09/10/2014

By Prof. Steven Van Belleghem, author of The Conversation Company and The Conversation Manager (Kogan Page)


When it comes to creating a digital strategy, so many people put too much emphasis on Facebook. Facebook is a powerful tool that you have at your disposal, as are Twitter, LinkedIn, Pinterest and so many other social networks, but it should not be the centre of your digital infrastructure.

People often go out chasing Facebook likes without stopping to think how likes will bring in additional business. I always urge businesses that their digital objectives should always be linked to overall business objectives, and therefore it is vital to build a bridge between digital strategy and business strategy. To make your digital efforts work for you, you should consider the following points.

Your own platform should be the heart of your digital strategy
Quite simply, the best place to achieve your business objectives is on your own interactive platform. For most businesses this will be your website, but rather than the traditional approach to a website whereby you would build it and then it was “finished” until you rebuilt it three years later, sites now should not be static, but should grow in content and evolve to becoming more like a digital magazine showcasing your business.

If you are going to link digital and business goals, you need for a platform to share content, start conversations and capture data. Research on Emarketer showed how a brand or retail site has much more influence on consumer behaviour than Facebook content.

Use social networks intelligently
So you’ve got your interactive platform? Great, but you still need to bring visitors to it. Social networks like Facebook, Twitter and LinkedIn have huge audiences ready to be entertained, educated and generally engaged with. However, make sure you use these social networks to guide people to your website – if you only post content on Facebook it is like fishing with tasty bait but no hook to actually make it count.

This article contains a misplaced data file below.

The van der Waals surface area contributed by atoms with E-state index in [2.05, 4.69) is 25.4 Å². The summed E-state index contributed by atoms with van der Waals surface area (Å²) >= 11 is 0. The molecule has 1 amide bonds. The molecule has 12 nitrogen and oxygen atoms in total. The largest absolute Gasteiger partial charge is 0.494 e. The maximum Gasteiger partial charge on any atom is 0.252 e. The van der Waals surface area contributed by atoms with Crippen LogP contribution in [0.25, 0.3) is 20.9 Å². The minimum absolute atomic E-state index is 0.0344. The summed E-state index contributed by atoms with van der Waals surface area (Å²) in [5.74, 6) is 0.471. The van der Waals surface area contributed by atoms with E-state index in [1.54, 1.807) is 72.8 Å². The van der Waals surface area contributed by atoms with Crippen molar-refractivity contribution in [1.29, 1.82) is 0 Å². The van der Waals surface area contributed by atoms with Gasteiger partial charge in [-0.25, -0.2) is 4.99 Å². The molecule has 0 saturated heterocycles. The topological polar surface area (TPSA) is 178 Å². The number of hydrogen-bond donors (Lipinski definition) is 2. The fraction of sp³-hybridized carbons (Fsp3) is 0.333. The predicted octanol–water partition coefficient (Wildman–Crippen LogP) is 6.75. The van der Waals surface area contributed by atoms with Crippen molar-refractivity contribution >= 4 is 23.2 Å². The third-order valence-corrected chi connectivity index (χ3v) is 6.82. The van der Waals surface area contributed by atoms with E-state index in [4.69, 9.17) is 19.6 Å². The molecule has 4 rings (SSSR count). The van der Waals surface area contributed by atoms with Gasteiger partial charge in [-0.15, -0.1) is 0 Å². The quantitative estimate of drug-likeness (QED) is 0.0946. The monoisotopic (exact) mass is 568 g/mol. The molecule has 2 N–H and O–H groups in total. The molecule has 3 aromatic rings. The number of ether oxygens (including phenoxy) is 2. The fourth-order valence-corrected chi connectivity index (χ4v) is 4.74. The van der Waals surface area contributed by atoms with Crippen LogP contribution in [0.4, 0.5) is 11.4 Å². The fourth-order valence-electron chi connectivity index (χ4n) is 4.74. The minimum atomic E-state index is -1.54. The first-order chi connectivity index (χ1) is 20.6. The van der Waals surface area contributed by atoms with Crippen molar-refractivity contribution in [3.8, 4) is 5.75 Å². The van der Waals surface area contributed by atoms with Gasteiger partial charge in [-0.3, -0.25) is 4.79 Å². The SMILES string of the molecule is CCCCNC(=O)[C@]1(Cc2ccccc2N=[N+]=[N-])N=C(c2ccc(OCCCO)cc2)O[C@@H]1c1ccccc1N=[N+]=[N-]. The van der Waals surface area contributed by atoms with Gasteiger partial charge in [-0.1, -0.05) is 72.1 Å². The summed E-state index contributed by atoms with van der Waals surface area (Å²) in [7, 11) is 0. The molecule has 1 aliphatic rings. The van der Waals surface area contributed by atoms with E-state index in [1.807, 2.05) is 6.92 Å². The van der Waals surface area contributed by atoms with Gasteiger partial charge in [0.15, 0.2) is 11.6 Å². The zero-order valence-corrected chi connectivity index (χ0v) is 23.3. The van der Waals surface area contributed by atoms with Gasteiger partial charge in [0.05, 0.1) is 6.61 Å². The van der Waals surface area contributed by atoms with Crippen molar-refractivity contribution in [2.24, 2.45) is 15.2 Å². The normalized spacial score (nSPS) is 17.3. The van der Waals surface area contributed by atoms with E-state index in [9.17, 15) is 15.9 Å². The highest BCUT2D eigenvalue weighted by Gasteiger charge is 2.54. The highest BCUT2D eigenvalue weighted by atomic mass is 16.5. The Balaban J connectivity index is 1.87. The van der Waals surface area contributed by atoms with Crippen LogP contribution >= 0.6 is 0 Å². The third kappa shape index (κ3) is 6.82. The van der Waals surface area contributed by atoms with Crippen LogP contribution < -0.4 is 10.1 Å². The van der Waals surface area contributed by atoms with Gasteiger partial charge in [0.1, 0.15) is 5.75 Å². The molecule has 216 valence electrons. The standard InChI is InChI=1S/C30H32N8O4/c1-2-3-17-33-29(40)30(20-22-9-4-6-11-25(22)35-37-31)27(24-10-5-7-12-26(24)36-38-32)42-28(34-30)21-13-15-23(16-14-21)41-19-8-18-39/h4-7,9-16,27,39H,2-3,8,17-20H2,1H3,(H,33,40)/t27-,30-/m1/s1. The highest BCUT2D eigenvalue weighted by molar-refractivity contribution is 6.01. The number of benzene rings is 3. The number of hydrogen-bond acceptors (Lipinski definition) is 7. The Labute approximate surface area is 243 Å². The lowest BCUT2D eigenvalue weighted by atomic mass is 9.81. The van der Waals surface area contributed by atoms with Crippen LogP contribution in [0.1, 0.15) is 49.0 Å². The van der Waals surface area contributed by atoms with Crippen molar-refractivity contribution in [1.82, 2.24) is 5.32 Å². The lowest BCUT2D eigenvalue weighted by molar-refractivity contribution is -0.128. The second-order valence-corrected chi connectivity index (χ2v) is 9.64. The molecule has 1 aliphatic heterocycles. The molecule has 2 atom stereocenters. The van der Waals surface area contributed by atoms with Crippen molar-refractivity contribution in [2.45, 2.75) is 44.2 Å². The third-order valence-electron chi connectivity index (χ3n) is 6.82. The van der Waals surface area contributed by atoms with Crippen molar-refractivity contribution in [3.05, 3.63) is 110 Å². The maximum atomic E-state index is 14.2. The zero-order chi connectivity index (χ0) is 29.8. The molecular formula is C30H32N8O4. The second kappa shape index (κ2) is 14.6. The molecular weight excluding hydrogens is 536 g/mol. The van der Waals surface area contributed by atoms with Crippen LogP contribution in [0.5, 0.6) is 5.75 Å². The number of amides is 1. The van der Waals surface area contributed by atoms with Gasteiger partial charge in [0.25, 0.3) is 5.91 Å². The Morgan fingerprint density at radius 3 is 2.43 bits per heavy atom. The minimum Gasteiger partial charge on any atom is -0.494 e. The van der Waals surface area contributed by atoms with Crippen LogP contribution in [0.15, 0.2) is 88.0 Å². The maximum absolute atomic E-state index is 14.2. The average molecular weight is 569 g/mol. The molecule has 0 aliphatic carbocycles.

Slideshare, Pinterest, Flickr and YouTube are great options for presentations, videos or pictures. Users may find your content there, but you could also embed this content on your own site and share the link of the site on Facebook, Twitter or LinkedIn to increase the impact of the content.

Consider the long tail of your content
The additional benefit of placing content on your own platform is potential to create a content long tail. The shelf life of content on Facebook and Twitter is very short and after a while is very hard to find.

Placing content on your own platform has a big SEO (search engine optimisation) benefit. Long after you have posted it, people searching on Google for advice or information on that particular topic will come across your content, opening your brand up to a fresh new audience.

Try to maximise the reach and impact you are getting for your investment in content. Use hyperlinks to link your content on social networks, link back to older content to guide users to stories from the past that are still relevant, and take the time to embed YouTube, Pinterest or Slideshare content – people like pictures.

Think real-time to boost conversation and traffic
Keep an eye on news stories and trends that are relevant to your business and your target audience. Social media is all about what is happening now, so by using real time content marketing well you can increase the reach of your digital channels and really engage people. While the first three points in this article are about creating your own stories, this one is about hijacking other people's stories to get the attention to your brand. However, tread carefully; you don't need to get involved in every news story, so choose the subjects that match the DNA of your brand.

Make sure you capture data
The better your content, the more people will want to hear more from you. If they like you and see you as a trusted resource, give them the opportunity to share their data with you. By doing so they’re giving you permission to communicate with them, but remember it is not an opportunity to take advantage of them or you can quickly lose their trust and become just another nuisance. Data driven marketing should be a precision weapon, and only by using the data in a very targeted, relevant way will you have impact and long-term success. The customer has given you data to allow you to speak to them in a personal way, so manage the relationship wisely.


By Prof. Steven Van Belleghem, author of The Conversation Company and The Conversation Manager (Kogan Page). Follow him on twitter @StevenVBe or visit: www.stevenvanbelleghem.com